Sunday, April 22, 2018

Cowgirl Sass & Savvy (revisited)

Uh huh, sure he did. I believe you.

By Julie Carter

I offer a caveat for the following story by saying "as it was told to me" simply because, while the source is quite reliable, the story itself is so wild your first instinct will be "that's a lie."

This is one of those "you gotta hear this one" stories.

Greg and Nancy headed out, stock trailer in tow, to get a neighbor's pink-eyed yearling (that's a young calf with a bacterial eye affliction that can eventually cause blindness) out of their pasture.

They didn't have a real plan of any kind but they also didn't take a horse. The calf was so blind they figured they could sneak up on him and "coax" him into the trailer.

The neighbor the critter belonged to didn't know how to rope and Greg was still nursing his $27,000 and counting shoulder surgery. So Nancy was the designated roper.

Her plan was a simple one. Just rope the calf and let the rope go. No problem.

She eased up on him and surprisingly, even to her, caught him with the first loop. He was blind enough he didn't go very far; at least until the young overly-enthusiastic neighbor ran to pick up the rope and spooked the calf.

The blind calf, now wearing Nancy's rope and towing the neighbor, ran off with the rest of the cows to the other end of the pasture. Reaching warp speed rather quickly, the neighbor finally had to turn loose of the rope.

The calf, still on the run, made a big circle through the cows. Running and stumbling, he was more afraid of the rope than anything else. It was a monster he couldn't see but knew it was following him.

The calf appeared to be headed home to his proper pasture but then he circled and headed back toward the cowboy crew standing at the trailer watching all this unfold.

Nancy made what at the time seemed like a smart-alecky comment, "Let's just open the trailer gate and maybe he'll load up on his own. He looks like he's heading right for it."

Still in joking mode, she moved to the end of the trailer and unlatched the trailer gate. The calf was still coming and at a pretty fast clip. She threw the gate back just in time for the calf to jump into the trailer.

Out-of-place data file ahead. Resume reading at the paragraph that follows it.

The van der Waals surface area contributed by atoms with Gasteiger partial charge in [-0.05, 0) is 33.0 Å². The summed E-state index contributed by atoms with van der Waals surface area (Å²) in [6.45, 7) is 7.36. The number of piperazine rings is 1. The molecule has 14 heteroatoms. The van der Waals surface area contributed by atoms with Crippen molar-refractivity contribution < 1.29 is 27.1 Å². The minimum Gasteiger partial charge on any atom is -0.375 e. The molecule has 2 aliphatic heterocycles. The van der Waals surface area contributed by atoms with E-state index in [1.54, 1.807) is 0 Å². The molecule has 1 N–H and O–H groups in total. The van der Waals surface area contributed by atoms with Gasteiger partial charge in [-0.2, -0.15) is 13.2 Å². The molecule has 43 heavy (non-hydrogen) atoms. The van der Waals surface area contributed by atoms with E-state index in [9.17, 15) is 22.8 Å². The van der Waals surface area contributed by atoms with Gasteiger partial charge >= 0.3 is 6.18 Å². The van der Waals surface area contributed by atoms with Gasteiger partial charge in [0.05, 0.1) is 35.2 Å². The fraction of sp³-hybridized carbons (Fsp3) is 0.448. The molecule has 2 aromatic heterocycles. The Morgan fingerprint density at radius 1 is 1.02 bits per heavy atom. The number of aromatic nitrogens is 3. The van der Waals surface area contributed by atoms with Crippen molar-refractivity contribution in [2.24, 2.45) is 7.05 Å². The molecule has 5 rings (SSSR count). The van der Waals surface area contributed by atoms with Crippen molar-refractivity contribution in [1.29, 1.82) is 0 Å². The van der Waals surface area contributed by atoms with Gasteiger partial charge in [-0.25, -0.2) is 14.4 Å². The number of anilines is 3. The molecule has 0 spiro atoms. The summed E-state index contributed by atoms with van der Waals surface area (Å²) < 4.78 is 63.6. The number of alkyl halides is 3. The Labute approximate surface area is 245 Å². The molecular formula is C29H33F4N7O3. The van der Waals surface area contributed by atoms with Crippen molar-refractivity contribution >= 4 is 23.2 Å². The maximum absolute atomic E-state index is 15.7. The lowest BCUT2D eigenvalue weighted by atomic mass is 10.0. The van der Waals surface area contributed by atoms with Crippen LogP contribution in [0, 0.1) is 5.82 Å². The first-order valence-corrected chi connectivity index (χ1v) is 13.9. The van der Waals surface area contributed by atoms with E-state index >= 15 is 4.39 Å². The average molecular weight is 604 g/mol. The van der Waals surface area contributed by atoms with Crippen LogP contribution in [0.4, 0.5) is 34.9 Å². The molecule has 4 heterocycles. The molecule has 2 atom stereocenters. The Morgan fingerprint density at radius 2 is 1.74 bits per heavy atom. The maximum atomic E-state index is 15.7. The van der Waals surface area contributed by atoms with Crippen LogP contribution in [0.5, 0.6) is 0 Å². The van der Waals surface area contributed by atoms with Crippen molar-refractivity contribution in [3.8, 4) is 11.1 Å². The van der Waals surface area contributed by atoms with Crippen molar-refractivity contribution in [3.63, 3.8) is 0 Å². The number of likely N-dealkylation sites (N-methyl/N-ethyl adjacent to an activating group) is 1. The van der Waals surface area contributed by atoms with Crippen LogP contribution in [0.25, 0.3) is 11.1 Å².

They were all laughing very hard at that point. Nancy began claiming "Top Hand" honors when they realized someone probably ought to close the trailer gate.

That done, they were still in shock at the sight they had witnessed and were glad there were three of them to attest to it. Of course, then the discussion of where the credit was due began. Greg was sure he should have all the honors because he positioned the trailer just right on the road.

The neighbor claimed accolades for running the calf fast enough and far enough for him to circle back to the trailer and get in it with considerable momentum.

This exciting adventure took about half an hour and nobody had to unsaddle horses when they got home. It seems like if a day was going that well, they should have gone on to town and bought up some lottery tickets.

Telling that story to some poor west Texas winter wheat pasture puncher who is wearing an entire dry goods store on his back could elicit a violent reaction.

It's been my experience that any complaining done about the difficulty of loading sick cattle in a trailer brought, not ever, the highly unlikely moment of a critter loading by himself.

It did get me a new trailer ball welded to the top rail of the trailer to dally a rope around for leverage.

Not everybody can be a "top hand." I'm glad I at least know a few.

© Julie Carter 2006

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